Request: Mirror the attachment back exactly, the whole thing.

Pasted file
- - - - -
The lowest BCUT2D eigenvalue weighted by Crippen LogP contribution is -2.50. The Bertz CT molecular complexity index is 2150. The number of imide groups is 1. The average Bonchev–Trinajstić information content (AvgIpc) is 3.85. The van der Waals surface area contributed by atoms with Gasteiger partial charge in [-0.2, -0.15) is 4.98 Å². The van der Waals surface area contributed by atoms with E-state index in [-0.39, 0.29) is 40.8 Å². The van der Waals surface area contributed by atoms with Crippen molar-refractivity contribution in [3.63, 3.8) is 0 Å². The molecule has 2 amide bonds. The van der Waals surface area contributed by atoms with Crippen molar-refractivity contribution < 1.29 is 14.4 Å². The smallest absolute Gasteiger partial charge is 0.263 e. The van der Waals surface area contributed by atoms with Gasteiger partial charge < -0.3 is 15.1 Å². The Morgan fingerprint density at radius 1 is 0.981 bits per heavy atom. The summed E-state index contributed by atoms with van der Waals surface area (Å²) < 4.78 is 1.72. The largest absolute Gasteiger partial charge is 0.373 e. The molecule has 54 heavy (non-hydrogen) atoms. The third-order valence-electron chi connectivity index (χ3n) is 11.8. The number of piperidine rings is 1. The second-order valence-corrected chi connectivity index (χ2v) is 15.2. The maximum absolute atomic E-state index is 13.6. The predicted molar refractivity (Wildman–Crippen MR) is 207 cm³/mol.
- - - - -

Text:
The lowest BCUT2D eigenvalue weighted by Crippen LogP contribution is -2.50. The Bertz CT molecular complexity index is 2150. The number of imide groups is 1. The average Bonchev–Trinajstić information content (AvgIpc) is 3.85. The van der Waals surface area contributed by atoms with Gasteiger partial charge in [-0.2, -0.15) is 4.98 Å². The van der Waals surface area contributed by atoms with E-state index in [-0.39, 0.29) is 40.8 Å². The van der Waals surface area contributed by atoms with Crippen molar-refractivity contribution in [3.63, 3.8) is 0 Å². The molecule has 2 amide bonds. The van der Waals surface area contributed by atoms with Crippen molar-refractivity contribution < 1.29 is 14.4 Å². The smallest absolute Gasteiger partial charge is 0.263 e. The van der Waals surface area contributed by atoms with Gasteiger partial charge < -0.3 is 15.1 Å². The Morgan fingerprint density at radius 1 is 0.981 bits per heavy atom. The summed E-state index contributed by atoms with van der Waals surface area (Å²) < 4.78 is 1.72. The largest absolute Gasteiger partial charge is 0.373 e. The molecule has 54 heavy (non-hydrogen) atoms. The third-order valence-electron chi connectivity index (χ3n) is 11.8. The number of piperidine rings is 1. The second-order valence-corrected chi connectivity index (χ2v) is 15.2. The maximum absolute atomic E-state index is 13.6. The predicted molar refractivity (Wildman–Crippen MR) is 207 cm³/mol.